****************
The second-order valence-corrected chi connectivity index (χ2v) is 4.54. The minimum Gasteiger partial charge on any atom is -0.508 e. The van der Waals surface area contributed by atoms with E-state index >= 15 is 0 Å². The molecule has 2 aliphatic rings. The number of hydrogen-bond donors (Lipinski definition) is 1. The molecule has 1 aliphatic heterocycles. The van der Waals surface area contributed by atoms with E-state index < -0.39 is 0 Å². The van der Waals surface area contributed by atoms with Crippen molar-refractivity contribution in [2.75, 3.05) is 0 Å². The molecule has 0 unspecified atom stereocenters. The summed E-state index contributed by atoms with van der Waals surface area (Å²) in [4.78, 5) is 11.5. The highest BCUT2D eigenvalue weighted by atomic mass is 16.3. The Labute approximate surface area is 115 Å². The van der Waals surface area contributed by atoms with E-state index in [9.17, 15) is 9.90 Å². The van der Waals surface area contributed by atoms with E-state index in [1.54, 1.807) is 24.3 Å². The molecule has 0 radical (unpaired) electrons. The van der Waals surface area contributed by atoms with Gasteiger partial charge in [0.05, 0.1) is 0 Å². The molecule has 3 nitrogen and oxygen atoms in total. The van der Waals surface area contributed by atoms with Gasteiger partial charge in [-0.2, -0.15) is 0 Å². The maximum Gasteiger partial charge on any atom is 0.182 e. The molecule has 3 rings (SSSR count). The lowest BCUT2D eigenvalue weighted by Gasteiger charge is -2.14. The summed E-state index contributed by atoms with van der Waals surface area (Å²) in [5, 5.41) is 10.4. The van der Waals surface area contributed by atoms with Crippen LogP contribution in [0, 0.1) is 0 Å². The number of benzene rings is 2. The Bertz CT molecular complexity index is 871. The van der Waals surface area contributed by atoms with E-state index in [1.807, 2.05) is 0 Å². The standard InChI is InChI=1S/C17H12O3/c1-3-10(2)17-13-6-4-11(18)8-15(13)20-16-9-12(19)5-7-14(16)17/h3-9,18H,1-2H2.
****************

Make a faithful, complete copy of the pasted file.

The second-order valence-corrected chi connectivity index (χ2v) is 4.54. The minimum Gasteiger partial charge on any atom is -0.508 e. The van der Waals surface area contributed by atoms with E-state index >= 15 is 0 Å². The molecule has 2 aliphatic rings. The number of hydrogen-bond donors (Lipinski definition) is 1. The molecule has 1 aliphatic heterocycles. The van der Waals surface area contributed by atoms with E-state index < -0.39 is 0 Å². The van der Waals surface area contributed by atoms with Crippen molar-refractivity contribution in [2.75, 3.05) is 0 Å². The molecule has 0 unspecified atom stereocenters. The summed E-state index contributed by atoms with van der Waals surface area (Å²) in [4.78, 5) is 11.5. The highest BCUT2D eigenvalue weighted by atomic mass is 16.3. The Labute approximate surface area is 115 Å². The van der Waals surface area contributed by atoms with E-state index in [9.17, 15) is 9.90 Å². The van der Waals surface area contributed by atoms with E-state index in [1.54, 1.807) is 24.3 Å². The molecule has 0 radical (unpaired) electrons. The van der Waals surface area contributed by atoms with Gasteiger partial charge in [0.05, 0.1) is 0 Å². The molecule has 3 nitrogen and oxygen atoms in total. The van der Waals surface area contributed by atoms with Gasteiger partial charge in [-0.2, -0.15) is 0 Å². The maximum Gasteiger partial charge on any atom is 0.182 e. The molecule has 3 rings (SSSR count). The lowest BCUT2D eigenvalue weighted by Gasteiger charge is -2.14. The summed E-state index contributed by atoms with van der Waals surface area (Å²) in [5, 5.41) is 10.4. The van der Waals surface area contributed by atoms with Crippen LogP contribution in [0, 0.1) is 0 Å². The number of benzene rings is 2. The Bertz CT molecular complexity index is 871. The van der Waals surface area contributed by atoms with E-state index in [1.807, 2.05) is 0 Å². The standard InChI is InChI=1S/C17H12O3/c1-3-10(2)17-13-6-4-11(18)8-15(13)20-16-9-12(19)5-7-14(16)17/h3-9,18H,1-2H2.